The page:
Famous sea bass from Katacolon

Back on the ship we bathed and napped, had a glass of wine in the main lobby before going to dinner. The pianist played our favorite, Memory from Cats, and did so each evening when we entered the main lobby. All alcohol on the ship, except champagne and fine bottled wines, was complimentary. Lobster was on the menu and the food, as always, was heavenly. There was so much perfect about this ship we could not find fault…except you couldn’t was wash your hair in the sink. After dinner we tried out luck in the casino, blew $25 in short time. In bed by 9:00


Saturday, June 23

The ship docked at Mykonos, 8:a.m. sharp. The island reminded us of Santorini.

After making a pact we would not shop for jewelry that is exactly what we did. Sandi saw a ring in one shop we thought too expensive. Winding down another street we stumbled on a small jewelry shop run by Theodor. After some gently haggling, he offered us a deal we couldn’t refuse, a gold ring studded with diamonds and matching bracelet. Sandi was elated. His partner even ran down the street and bought me a Greek sailor’s hat which, as soon as we left, blew into the sea. I climbed down a steep rocky embankment, Sandi barking at me to stop, and fished it from the shallows. It hangs now on the back of a chair near where I am writing.

Approaching outskirts of Mykonos

Greek goddess on a quaint Mykonos passage

Mykonos scene









rooftops of Mykonos

windmill atop Mykonos

Mykonos and ship








We had much fun walking the streets of Mykonos, shopping, picking up souvenirs. We climbed to the top of the city and took some great photos of windmills and the rooftops below and the sea. We ate lunch in a quaint restaurant, Greek salad and sandwich with Greek beer. Returned to the ship 2:30 p.m., napped, wine in the lobby then dinner in Taste, another restaurant on the ship, with Kathleen and Jon. The good chemistry generated talk and a long evening…in bed at 10:00.




Sunday, June 24

We were up at 7:30 to witness sailing through the Dardenelles. The scene was as I remembered over ten years ago.

I arrived at Taste where we could eat breakfast and have a good view from the port side. Sandi joined me later. A lecturer pointed out the sites—the lighthouse, monuments to those who died in WWI. The silence was appropriate for the passage. The Turkish countryside was peaceful, the water smooth before we entered the rougher Sea of Mamara. We had lunch in the dining room, napped and prepared for the passage through the Bosphorus. I went to the front of the ship and got us a ringside seat in the Palm Court. We were approaching Istanbul around four o’clock, the Sophia Hagia and Blue Mosque visible on the horn, below them the nipples from the cupolas of Topkapi. The only thing that had changed in ten years were the skyscrapers in the distance. I did not recall their being there in 1999 when we came on a cruise of the Greek Isles.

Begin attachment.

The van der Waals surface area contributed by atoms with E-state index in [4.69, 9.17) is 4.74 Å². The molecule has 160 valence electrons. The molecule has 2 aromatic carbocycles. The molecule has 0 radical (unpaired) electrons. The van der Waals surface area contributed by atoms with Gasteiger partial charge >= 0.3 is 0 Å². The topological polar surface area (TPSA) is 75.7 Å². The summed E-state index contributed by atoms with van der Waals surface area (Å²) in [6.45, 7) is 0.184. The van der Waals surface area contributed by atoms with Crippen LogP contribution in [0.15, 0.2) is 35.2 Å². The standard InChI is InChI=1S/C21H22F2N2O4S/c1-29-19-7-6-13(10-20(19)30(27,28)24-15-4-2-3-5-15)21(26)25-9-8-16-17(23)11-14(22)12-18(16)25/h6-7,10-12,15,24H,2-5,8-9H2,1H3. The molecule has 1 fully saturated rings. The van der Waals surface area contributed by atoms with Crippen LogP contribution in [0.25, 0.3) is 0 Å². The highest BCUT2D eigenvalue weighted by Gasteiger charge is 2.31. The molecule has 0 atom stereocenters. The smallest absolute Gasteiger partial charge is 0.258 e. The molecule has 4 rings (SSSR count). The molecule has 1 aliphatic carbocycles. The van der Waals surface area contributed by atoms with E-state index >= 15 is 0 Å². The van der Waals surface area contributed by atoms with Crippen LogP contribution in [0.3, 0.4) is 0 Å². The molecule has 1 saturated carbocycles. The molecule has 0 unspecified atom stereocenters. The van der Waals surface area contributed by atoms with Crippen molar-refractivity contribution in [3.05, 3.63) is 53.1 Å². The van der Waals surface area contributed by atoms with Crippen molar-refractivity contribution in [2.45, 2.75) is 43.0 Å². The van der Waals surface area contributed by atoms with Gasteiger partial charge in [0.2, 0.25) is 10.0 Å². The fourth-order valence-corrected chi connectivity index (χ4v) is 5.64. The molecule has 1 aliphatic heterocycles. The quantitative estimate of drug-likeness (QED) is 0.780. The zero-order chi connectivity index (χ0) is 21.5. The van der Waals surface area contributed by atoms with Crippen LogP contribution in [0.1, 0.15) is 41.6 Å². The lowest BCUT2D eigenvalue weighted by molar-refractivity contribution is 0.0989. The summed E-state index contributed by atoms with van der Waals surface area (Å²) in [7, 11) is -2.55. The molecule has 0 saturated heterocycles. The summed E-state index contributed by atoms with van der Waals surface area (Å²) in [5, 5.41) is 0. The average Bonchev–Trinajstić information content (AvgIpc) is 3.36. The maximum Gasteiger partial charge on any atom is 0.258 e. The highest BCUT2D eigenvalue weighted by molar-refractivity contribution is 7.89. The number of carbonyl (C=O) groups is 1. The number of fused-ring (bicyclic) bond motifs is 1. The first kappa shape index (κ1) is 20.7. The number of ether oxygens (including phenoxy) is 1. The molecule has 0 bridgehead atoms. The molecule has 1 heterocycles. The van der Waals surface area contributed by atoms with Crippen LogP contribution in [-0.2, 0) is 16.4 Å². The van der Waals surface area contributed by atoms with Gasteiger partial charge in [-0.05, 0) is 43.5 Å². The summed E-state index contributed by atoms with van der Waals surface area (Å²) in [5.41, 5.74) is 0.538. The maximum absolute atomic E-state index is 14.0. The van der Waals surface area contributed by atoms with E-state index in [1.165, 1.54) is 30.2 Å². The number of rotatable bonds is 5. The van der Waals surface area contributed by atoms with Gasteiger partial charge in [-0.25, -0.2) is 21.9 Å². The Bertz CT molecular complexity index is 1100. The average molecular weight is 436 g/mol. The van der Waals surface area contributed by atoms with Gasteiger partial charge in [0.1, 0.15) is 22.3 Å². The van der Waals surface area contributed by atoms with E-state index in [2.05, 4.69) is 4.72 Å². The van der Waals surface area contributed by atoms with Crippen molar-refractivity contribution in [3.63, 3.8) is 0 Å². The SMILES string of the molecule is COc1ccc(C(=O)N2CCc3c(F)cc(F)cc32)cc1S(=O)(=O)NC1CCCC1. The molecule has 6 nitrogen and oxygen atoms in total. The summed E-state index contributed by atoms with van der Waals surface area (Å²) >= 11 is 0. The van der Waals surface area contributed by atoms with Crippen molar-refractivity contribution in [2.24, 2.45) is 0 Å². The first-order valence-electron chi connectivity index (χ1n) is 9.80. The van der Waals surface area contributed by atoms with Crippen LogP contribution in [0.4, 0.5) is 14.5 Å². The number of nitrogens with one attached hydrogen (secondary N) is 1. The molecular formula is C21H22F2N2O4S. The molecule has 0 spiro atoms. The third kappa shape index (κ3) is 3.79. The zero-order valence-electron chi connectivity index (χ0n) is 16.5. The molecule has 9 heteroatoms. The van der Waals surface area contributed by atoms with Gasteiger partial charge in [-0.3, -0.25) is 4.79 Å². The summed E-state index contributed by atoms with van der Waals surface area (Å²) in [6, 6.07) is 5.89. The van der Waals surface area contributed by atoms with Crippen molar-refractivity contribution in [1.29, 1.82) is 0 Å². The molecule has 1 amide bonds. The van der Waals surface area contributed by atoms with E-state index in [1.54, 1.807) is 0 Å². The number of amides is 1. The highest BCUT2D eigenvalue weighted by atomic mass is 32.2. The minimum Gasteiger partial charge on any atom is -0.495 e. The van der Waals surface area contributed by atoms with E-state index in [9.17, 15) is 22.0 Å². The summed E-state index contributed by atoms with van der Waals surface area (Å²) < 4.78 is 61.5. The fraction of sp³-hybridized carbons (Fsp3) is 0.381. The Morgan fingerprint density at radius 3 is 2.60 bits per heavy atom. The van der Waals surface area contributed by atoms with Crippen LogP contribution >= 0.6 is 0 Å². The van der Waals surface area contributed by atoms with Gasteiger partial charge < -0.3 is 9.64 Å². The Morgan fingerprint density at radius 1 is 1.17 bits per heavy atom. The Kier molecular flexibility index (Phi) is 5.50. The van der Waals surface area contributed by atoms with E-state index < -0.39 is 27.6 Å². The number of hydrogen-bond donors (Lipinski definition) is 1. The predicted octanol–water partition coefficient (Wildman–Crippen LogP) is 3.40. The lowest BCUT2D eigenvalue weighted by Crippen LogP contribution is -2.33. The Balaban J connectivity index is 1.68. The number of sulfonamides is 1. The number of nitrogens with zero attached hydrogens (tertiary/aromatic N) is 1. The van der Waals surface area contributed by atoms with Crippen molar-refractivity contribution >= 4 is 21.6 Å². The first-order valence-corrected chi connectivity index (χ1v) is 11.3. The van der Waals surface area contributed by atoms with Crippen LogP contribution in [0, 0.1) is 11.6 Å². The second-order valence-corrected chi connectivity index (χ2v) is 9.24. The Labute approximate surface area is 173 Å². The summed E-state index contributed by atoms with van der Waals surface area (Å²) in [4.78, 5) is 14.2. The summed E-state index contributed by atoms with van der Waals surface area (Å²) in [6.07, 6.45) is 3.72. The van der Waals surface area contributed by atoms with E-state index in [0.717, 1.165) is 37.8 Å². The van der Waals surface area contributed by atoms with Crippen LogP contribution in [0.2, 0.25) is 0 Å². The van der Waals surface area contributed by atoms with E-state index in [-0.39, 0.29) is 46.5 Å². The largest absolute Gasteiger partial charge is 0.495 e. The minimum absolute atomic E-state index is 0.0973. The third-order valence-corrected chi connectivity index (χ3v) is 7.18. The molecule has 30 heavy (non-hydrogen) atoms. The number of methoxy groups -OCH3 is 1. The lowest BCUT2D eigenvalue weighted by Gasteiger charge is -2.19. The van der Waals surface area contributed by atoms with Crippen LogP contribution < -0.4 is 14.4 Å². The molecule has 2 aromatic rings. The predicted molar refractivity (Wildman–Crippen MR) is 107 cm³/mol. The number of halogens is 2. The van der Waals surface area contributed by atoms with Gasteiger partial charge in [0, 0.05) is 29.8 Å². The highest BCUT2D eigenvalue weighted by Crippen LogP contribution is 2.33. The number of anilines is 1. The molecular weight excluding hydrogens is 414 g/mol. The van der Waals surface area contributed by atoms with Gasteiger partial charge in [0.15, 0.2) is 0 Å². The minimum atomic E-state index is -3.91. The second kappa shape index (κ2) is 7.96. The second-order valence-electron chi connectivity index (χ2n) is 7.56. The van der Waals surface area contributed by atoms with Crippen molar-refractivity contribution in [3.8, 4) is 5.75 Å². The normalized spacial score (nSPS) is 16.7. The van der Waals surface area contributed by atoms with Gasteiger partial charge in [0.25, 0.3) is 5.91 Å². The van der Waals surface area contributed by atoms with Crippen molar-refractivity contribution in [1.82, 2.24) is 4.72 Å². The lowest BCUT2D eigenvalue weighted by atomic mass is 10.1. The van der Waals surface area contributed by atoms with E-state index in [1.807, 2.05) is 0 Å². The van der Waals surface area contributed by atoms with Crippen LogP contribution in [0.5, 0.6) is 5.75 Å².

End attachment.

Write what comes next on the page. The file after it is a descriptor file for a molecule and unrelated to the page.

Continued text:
Istanbul is huge, over 12 million, stretching as far as we could see north and south. As we neared, more sites came into view. The lecturer commenced pointing out the various sites, giving history. He pointed out the Dalmasque, which we toured in the earlier trip. The walls of the passage were dotted with castles, palaces, small inlets and villages. At 5:45, we entered the Black Sea, called “black” we were told because of the many storms, ship wrecks and deaths.

Well into the Black Sea, we changed clothes for an informal evening, sat in the main lobby listening to piano music and sipping wine. I gave Nicolette and her family from Norway a copy of Land Where My Fathers Died. Not sure what her husband did, too complicated to explain she said. Her father at table said she was the Martha Steward of Norway. They live in Oslo, a city we must revisit. In bed by 9:00.